Visual Storytelling. Social good.

Posts from the ‘Teaching’ category

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I’m currently teaching visual storytelling through the creation of Cinemagraphs  — photographs with a whisp of narrative. Cinemagraphs are compelling images which feature a cinematic twist through the isolated animation of multiple frames. These animated images capture a moment in time or a living portrait of a person or place.


Cinemagraphs are the animated GIF’s sophisticated cousin. My  Visual Rhetorics students had seen them all over the Internet, but had no idea how to make one themselves. To create one, students first learned to approach and compose a video shoot to convey mood and meaning. Students also learned about the basics of composition and lighting. After trimming their videos, students imported their clips to Photoshop where each video frame became a separate layer, which they then manipulated, adjusted, colored, and animated.

Although it took some effort, students loved making them.


Students in the course followed free online tutorials from Phlearn: Part 1 (video capture) and Part 2 (Photoshop editing). Spoographics and Lifehacker also have decent Cinemagraph tutorials. I’d like my students to create their own tutorial in the weeks to come.
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Since my arrival at Saint Joe’s I’ve been knee-deep in classroom design. Thanks to the unified forces of the Communication Studies Department, IT, Media Services, facilities, and administration at Saint Joseph’s University, I am happy to report that we transformed Merion 174 into an innovative collaborative technology classroom.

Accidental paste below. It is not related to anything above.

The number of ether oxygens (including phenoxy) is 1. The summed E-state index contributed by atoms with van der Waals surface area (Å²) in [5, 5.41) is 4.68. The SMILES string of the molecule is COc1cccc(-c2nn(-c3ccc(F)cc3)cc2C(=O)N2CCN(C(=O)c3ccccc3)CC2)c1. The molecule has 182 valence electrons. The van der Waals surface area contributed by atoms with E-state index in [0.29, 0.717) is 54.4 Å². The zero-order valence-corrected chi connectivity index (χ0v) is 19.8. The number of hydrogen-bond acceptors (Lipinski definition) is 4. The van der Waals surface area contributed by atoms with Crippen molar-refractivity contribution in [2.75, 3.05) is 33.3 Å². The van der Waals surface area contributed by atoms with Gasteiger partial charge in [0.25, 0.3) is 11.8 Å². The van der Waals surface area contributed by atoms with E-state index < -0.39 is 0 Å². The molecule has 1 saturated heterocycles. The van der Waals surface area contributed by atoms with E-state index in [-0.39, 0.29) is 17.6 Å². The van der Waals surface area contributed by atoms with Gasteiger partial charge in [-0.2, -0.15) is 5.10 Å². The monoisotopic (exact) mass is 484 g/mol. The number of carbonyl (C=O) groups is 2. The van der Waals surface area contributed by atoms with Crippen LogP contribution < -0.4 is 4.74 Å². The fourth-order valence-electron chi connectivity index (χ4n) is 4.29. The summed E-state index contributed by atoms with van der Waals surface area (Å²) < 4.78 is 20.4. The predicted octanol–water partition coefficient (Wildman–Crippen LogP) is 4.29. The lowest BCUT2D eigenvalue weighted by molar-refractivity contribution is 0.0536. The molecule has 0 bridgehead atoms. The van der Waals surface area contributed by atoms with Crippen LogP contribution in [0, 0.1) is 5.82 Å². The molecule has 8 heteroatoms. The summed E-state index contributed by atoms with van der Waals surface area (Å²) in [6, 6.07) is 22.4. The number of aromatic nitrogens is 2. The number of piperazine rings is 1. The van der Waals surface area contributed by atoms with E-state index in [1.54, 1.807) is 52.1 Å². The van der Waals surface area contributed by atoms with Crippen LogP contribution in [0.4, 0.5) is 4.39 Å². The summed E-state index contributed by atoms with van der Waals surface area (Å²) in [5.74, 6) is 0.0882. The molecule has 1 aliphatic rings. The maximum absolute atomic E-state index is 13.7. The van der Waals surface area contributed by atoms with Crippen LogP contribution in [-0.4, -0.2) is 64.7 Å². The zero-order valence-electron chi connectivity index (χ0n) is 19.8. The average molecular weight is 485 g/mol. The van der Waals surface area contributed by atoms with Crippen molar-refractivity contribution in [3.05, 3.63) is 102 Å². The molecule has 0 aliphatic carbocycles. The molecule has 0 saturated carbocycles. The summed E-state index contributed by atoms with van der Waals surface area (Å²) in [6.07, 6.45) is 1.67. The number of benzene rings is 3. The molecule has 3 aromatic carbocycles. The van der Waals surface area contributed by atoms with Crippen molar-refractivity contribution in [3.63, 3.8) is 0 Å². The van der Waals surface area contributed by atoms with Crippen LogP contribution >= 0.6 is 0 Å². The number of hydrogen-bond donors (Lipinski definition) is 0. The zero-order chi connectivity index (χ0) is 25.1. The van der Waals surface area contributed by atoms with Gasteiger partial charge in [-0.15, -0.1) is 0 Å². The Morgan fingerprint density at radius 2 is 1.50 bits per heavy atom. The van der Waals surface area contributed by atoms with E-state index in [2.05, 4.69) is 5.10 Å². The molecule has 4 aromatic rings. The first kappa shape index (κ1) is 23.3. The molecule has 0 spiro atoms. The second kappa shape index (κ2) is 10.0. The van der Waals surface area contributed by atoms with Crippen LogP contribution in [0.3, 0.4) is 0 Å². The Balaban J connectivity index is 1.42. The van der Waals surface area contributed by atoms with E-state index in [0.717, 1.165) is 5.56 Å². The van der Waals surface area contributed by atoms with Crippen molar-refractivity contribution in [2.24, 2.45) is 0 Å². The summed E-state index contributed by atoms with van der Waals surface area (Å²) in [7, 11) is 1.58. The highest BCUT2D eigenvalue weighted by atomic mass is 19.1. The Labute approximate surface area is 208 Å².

Merion 174

This classroom is an ideal space for teaching and learning in our department. Our curriculum, centered on digital production, emphasizes hands-on, experiential learning. All students in our Communication Studies department combine theory and practice as they “learn by doing.” Projects focus on the creation of media-convergent texts that combine multiple modalities including sound, image, and user interaction.

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The room features wall-mounted HDTVs, breakaway tables and chairs, sound domes, XBox video game consoles, Tidebreak’s collaborative learning software, and a technology cart with notebook and tablet computers for student use.

Cones of Silence